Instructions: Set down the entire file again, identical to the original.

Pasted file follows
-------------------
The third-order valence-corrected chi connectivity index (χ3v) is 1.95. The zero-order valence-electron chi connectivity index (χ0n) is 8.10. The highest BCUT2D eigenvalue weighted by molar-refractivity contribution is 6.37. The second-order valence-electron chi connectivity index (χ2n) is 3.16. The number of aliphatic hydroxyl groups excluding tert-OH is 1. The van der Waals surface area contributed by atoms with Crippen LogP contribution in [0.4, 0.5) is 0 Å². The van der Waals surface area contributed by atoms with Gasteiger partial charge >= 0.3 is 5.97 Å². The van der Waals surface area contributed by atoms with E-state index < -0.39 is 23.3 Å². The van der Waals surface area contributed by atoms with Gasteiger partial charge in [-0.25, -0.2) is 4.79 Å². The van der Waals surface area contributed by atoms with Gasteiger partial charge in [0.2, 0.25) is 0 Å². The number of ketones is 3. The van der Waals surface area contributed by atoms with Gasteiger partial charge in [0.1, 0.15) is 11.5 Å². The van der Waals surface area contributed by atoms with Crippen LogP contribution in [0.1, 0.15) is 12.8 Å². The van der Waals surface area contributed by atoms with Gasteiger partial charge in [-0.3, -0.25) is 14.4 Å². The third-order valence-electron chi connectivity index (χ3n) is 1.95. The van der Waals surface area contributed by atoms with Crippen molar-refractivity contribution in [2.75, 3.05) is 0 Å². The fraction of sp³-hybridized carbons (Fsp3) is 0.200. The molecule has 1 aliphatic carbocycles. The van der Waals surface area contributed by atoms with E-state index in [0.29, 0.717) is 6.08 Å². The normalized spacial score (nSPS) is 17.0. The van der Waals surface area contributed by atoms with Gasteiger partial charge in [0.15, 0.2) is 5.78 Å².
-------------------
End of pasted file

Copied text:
The third-order valence-corrected chi connectivity index (χ3v) is 1.95. The zero-order valence-electron chi connectivity index (χ0n) is 8.10. The highest BCUT2D eigenvalue weighted by molar-refractivity contribution is 6.37. The second-order valence-electron chi connectivity index (χ2n) is 3.16. The number of aliphatic hydroxyl groups excluding tert-OH is 1. The van der Waals surface area contributed by atoms with Crippen LogP contribution in [0.4, 0.5) is 0 Å². The van der Waals surface area contributed by atoms with Gasteiger partial charge >= 0.3 is 5.97 Å². The van der Waals surface area contributed by atoms with E-state index < -0.39 is 23.3 Å². The van der Waals surface area contributed by atoms with Gasteiger partial charge in [-0.25, -0.2) is 4.79 Å². The van der Waals surface area contributed by atoms with Gasteiger partial charge in [0.2, 0.25) is 0 Å². The number of ketones is 3. The van der Waals surface area contributed by atoms with Gasteiger partial charge in [0.1, 0.15) is 11.5 Å². The van der Waals surface area contributed by atoms with Crippen LogP contribution in [0.1, 0.15) is 12.8 Å². The van der Waals surface area contributed by atoms with Gasteiger partial charge in [-0.3, -0.25) is 14.4 Å². The third-order valence-electron chi connectivity index (χ3n) is 1.95. The van der Waals surface area contributed by atoms with Crippen molar-refractivity contribution in [2.75, 3.05) is 0 Å². The fraction of sp³-hybridized carbons (Fsp3) is 0.200. The molecule has 1 aliphatic carbocycles. The van der Waals surface area contributed by atoms with E-state index in [0.29, 0.717) is 6.08 Å². The normalized spacial score (nSPS) is 17.0. The van der Waals surface area contributed by atoms with Gasteiger partial charge in [0.15, 0.2) is 5.78 Å².